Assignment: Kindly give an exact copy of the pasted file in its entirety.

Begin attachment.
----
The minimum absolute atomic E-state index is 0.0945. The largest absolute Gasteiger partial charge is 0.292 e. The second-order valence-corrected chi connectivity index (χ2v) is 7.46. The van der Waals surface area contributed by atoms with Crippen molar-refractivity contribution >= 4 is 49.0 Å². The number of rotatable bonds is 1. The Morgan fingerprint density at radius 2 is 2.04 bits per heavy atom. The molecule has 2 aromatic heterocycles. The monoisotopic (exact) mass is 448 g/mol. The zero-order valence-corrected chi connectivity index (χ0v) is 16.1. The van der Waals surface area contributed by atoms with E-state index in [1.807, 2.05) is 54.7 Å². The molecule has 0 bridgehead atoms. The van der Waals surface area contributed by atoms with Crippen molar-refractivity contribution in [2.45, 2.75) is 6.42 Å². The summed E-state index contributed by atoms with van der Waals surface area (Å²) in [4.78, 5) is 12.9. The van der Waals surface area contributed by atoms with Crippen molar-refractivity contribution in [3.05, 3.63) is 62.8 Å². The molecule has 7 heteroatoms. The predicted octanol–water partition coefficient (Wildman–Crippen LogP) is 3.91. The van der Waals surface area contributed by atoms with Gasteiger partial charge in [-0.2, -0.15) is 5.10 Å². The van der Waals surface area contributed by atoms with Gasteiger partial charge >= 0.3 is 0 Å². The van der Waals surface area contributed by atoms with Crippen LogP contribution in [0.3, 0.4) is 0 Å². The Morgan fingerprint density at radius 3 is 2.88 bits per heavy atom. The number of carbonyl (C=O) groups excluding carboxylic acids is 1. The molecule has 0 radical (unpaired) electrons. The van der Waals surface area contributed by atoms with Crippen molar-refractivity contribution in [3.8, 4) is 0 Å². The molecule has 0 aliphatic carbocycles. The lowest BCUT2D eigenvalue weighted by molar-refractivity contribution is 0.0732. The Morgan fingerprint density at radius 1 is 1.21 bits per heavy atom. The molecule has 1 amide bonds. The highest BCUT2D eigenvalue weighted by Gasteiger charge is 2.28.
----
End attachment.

The minimum absolute atomic E-state index is 0.0945. The largest absolute Gasteiger partial charge is 0.292 e. The second-order valence-corrected chi connectivity index (χ2v) is 7.46. The van der Waals surface area contributed by atoms with Crippen molar-refractivity contribution >= 4 is 49.0 Å². The number of rotatable bonds is 1. The Morgan fingerprint density at radius 2 is 2.04 bits per heavy atom. The molecule has 2 aromatic heterocycles. The monoisotopic (exact) mass is 448 g/mol. The zero-order valence-corrected chi connectivity index (χ0v) is 16.1. The van der Waals surface area contributed by atoms with E-state index in [1.807, 2.05) is 54.7 Å². The molecule has 0 bridgehead atoms. The van der Waals surface area contributed by atoms with Crippen molar-refractivity contribution in [2.45, 2.75) is 6.42 Å². The summed E-state index contributed by atoms with van der Waals surface area (Å²) in [4.78, 5) is 12.9. The van der Waals surface area contributed by atoms with Crippen molar-refractivity contribution in [3.05, 3.63) is 62.8 Å². The molecule has 7 heteroatoms. The predicted octanol–water partition coefficient (Wildman–Crippen LogP) is 3.91. The van der Waals surface area contributed by atoms with Gasteiger partial charge in [-0.2, -0.15) is 5.10 Å². The van der Waals surface area contributed by atoms with Gasteiger partial charge >= 0.3 is 0 Å². The van der Waals surface area contributed by atoms with Crippen LogP contribution in [0.3, 0.4) is 0 Å². The Morgan fingerprint density at radius 3 is 2.88 bits per heavy atom. The number of carbonyl (C=O) groups excluding carboxylic acids is 1. The molecule has 0 radical (unpaired) electrons. The van der Waals surface area contributed by atoms with Crippen molar-refractivity contribution in [3.8, 4) is 0 Å². The molecule has 0 aliphatic carbocycles. The lowest BCUT2D eigenvalue weighted by molar-refractivity contribution is 0.0732. The Morgan fingerprint density at radius 1 is 1.21 bits per heavy atom. The molecule has 1 amide bonds. The highest BCUT2D eigenvalue weighted by Gasteiger charge is 2.28.